Sophie Cabot Black’s poems have appeared in The Atlantic, Bomb, The New Yorker, Granta, The Nation, The New Republic, The Paris Review, Poetry, and Tin House, among other journals. Her work has also appeared in various anthologies, among them Best American Poetry, Fatherhood, Doggerel, and Poems About Horses, anthologies from the Everyman’s Library Series. Her three books from Graywolf Press are The Misunderstanding of Nature, which received the Norma Farber Book Award from the Poetry Society of America, The Descent, which earned the Connecticut Book Award and was nominated for the 2005 Colorado Book Award, and The Exchange, of which Publisher’s Weekly said: “Black weaves sheer elegance and devastating knowing” (starred review). She has been awarded several fellowships, including at the MacDowell Colony, the Fine Arts Center in Provincetown, and the Radcliffe Institute, and appears at national literary festivals such as the Los Angeles Times Book Festival and the Dodge Poetry Festival. Black has taught at the New School, Rutgers, and Columbia University, and continues to teach at the 92nd St Y and the Fine Arts Work Center in Provincetown. She holds degrees from Marlboro College and Columbia University.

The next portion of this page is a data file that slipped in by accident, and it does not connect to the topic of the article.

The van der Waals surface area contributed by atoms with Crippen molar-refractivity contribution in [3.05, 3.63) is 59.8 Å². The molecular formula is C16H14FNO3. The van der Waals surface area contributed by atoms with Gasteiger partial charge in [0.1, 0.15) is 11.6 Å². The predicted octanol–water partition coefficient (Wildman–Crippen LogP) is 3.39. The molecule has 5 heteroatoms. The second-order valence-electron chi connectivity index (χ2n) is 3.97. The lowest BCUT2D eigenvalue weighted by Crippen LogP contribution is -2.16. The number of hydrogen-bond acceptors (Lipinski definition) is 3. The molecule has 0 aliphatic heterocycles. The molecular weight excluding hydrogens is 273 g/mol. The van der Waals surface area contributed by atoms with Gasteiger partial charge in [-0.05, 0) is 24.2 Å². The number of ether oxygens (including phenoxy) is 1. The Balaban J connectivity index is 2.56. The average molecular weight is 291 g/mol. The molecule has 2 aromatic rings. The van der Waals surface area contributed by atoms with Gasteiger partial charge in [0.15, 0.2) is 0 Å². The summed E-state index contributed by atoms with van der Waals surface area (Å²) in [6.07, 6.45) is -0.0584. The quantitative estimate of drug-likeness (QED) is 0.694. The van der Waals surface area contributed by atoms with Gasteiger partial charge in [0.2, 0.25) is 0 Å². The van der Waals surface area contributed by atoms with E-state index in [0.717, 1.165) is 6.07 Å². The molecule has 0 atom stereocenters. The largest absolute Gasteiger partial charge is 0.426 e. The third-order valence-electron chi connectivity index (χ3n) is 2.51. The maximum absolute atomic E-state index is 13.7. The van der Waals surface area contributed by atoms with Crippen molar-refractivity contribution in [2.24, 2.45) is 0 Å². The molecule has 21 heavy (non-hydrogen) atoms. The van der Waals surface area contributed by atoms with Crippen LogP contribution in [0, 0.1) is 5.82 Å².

Haleh Liza Gafori is a translator, vocalist, poet, and composer born in NYC of Persian descent. Her acclaimed book, Gold (New York Review Books Classics/Penguin Random House, 2022), features her translations of poems by Rumi, the 13th century sage and mystic. Supported by a grant from the New York State Council on the Arts, Gafori has created a cross-media performance piece based on the book, weaving translations, original text, and musical compositions sung in Persian and English. Gafori’s work has been published by Columbia University Press, Harvard Review, Literary Hub, Hyperallergic, The Marginalian, and elsewhere. She has presented lectures, workshops, and performance pieces at universities and festivals across the country and abroad, including Stanford University, Swarthmore College, Lincoln Center, the New York Public Library, and Bradford Literary Fest.